FRIDAY 12/1

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Jeff Dunham

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THURSDAY 11/30

ENTERTAINMENT PICKS, NOV. 30-DEC. 6 2017

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Dressed to Thrill

Ballet West prepares to debut a re-designed Nutcracker. BY KATHERINE PIOLI comments@cityweekly.net

C

reating new costumes for a ballet production is a highly collaborative process. The artistic director develops a vision; he knows what feeling the ballet should produce, as well as specifics such as the time period the costuming should recreate. The job of interpreting that vision, however, is left to the costume designer. At Ballet West, Artistic Director Adam Sklute and Director of Costume Production David Heuvel have spent the past two years recreating more than 180 costumes for the company’s beloved Nutcracker performances. Funded through a $3-million grant from the George S. and Dolores Doré Eccles Foundation, the renovated production includes 24 new colorful sets, nearly 200 polished props and updated special effects, but replacing the costumes, which had become faded and worn after nearly three decades of use, is one project that was undertaken entirely in-house. Together, Sklute and Heuvel worked from concept to costume fitting—“I often do go to the fittings. Making sure the line fits the body is very important,” Sklute says—to bring this vision all the way to opening night on Dec. 2. Heuvel, with an accent that to many ears might sound English, actually began his behind-the-scenes theater career in his home country of South Africa. “I worked in the opera house, and I very quickly became head of the ballet shop. Ballet has been my main focus ever since,” he told filmmaker Brent Rowland in a RadioWest short film that went inside Heuvel’s workshop during preparations for the company’s 2013 production of The Firebird. A large part of Heuvel’s professional life has been devoted to Ballet West; he is one of only a handful of the company’s employees who has worked with all five artistic directors. Along with his small four-person team, Heuvel creates nearly everything dancers wear on stage. Costumes have always been an important part of ballet’s spectacle, and often no expense is spared. Each new Nutcracker tutu from Heuvel’s shop is hand-sewn. If you were to unravel the layers of ruffled and pleated tulle, the fabric of each tutu would stretch 16 yards; the most opulent of them are adorned with 806 Swarovski crystals. With all this hand-stitched detail, each piece represents about 40 hours of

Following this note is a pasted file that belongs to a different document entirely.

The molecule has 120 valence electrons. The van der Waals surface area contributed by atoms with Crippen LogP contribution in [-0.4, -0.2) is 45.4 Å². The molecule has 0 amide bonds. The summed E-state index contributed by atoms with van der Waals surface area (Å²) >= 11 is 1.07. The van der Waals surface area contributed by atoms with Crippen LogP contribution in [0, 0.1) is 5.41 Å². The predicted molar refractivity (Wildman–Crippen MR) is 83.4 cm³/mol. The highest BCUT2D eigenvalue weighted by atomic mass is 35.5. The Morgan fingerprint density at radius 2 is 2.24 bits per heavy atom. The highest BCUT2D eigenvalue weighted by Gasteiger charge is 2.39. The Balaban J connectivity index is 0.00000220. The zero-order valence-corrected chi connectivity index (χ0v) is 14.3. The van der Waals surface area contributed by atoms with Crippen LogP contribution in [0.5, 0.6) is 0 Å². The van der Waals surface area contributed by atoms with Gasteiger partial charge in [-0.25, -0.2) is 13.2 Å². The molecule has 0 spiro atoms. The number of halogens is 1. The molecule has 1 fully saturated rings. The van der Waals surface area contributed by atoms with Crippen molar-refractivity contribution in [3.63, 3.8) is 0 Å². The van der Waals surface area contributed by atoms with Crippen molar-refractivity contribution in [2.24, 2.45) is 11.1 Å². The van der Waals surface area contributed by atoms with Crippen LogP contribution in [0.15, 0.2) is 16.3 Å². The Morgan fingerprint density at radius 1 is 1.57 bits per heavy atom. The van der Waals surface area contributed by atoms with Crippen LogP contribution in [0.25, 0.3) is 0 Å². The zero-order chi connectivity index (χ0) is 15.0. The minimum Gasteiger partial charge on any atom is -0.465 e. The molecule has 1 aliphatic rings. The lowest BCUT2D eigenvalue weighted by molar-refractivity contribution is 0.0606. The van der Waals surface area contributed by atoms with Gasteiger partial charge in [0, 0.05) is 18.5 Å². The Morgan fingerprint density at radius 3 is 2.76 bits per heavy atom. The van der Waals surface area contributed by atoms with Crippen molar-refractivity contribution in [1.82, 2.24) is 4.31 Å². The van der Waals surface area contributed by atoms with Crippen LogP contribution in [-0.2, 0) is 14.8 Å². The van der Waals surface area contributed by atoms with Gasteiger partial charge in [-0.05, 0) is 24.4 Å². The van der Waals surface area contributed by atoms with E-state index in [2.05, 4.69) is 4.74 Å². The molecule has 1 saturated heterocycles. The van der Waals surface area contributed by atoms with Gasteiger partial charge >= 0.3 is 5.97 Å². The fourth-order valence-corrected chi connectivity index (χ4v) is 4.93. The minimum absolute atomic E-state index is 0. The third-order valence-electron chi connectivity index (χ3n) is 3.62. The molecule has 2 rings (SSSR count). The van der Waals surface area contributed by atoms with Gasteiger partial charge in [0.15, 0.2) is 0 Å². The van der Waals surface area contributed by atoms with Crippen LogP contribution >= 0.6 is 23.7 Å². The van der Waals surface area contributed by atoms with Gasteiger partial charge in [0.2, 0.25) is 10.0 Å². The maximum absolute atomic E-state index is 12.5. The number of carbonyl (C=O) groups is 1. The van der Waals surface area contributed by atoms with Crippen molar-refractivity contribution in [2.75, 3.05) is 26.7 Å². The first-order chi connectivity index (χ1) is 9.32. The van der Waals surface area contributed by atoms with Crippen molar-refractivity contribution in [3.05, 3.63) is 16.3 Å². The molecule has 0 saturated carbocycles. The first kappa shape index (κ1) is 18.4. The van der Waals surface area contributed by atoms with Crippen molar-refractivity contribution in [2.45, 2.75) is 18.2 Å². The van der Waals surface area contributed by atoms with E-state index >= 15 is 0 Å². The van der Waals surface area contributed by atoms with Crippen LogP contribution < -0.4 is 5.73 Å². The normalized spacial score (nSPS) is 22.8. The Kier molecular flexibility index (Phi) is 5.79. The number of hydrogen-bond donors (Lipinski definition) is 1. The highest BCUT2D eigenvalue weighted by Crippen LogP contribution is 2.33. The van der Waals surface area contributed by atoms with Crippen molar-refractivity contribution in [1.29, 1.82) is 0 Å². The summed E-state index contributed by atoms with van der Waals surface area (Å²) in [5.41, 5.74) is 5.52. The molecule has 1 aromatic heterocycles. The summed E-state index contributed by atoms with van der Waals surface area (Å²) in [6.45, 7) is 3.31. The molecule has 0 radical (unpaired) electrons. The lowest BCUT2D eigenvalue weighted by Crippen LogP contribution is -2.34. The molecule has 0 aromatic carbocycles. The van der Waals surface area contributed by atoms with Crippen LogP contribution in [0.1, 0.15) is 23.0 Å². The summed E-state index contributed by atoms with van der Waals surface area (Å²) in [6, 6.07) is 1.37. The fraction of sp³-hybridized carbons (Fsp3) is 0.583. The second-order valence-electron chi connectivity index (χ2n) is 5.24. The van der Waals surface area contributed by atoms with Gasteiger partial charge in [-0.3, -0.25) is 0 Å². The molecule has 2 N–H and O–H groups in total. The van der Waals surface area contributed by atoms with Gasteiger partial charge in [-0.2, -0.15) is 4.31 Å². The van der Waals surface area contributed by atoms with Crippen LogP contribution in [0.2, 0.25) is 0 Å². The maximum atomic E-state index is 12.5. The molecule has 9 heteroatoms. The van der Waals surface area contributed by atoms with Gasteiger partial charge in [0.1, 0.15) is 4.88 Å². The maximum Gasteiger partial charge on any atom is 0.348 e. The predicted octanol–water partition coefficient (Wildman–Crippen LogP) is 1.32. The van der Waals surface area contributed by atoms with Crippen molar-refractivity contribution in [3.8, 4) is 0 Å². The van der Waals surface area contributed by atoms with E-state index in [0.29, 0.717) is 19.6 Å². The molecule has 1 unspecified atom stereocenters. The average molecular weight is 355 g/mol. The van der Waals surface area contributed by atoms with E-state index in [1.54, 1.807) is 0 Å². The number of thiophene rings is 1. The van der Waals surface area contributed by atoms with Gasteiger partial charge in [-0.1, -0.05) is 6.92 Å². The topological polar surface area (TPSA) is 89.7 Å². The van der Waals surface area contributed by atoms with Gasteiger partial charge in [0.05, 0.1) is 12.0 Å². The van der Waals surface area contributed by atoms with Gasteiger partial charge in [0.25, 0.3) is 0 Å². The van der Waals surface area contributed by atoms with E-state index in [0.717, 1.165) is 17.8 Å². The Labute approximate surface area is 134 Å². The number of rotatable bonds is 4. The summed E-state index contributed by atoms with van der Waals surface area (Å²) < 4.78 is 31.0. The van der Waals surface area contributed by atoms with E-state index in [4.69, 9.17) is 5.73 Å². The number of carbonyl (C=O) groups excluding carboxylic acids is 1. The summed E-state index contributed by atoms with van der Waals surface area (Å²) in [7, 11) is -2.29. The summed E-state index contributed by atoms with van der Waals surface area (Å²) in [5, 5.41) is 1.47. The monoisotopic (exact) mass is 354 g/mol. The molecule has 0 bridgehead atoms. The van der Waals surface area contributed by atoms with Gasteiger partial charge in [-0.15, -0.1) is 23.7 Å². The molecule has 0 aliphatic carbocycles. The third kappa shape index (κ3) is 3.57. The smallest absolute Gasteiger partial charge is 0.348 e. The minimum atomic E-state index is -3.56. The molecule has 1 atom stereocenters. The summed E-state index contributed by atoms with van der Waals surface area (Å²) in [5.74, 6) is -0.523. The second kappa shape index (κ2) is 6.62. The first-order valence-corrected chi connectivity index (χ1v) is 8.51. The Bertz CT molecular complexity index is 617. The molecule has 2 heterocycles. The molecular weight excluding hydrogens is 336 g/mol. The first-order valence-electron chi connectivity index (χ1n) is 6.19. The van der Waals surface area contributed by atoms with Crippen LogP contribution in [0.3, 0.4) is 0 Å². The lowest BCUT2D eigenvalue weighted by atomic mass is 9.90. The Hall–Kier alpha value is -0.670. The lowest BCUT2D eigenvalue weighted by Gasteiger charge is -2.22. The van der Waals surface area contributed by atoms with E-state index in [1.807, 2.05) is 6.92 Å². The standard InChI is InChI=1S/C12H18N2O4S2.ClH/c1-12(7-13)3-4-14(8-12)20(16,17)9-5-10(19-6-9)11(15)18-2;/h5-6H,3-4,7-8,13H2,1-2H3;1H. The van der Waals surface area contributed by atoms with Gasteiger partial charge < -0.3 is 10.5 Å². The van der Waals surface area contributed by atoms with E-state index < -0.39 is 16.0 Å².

BEAU PEARSON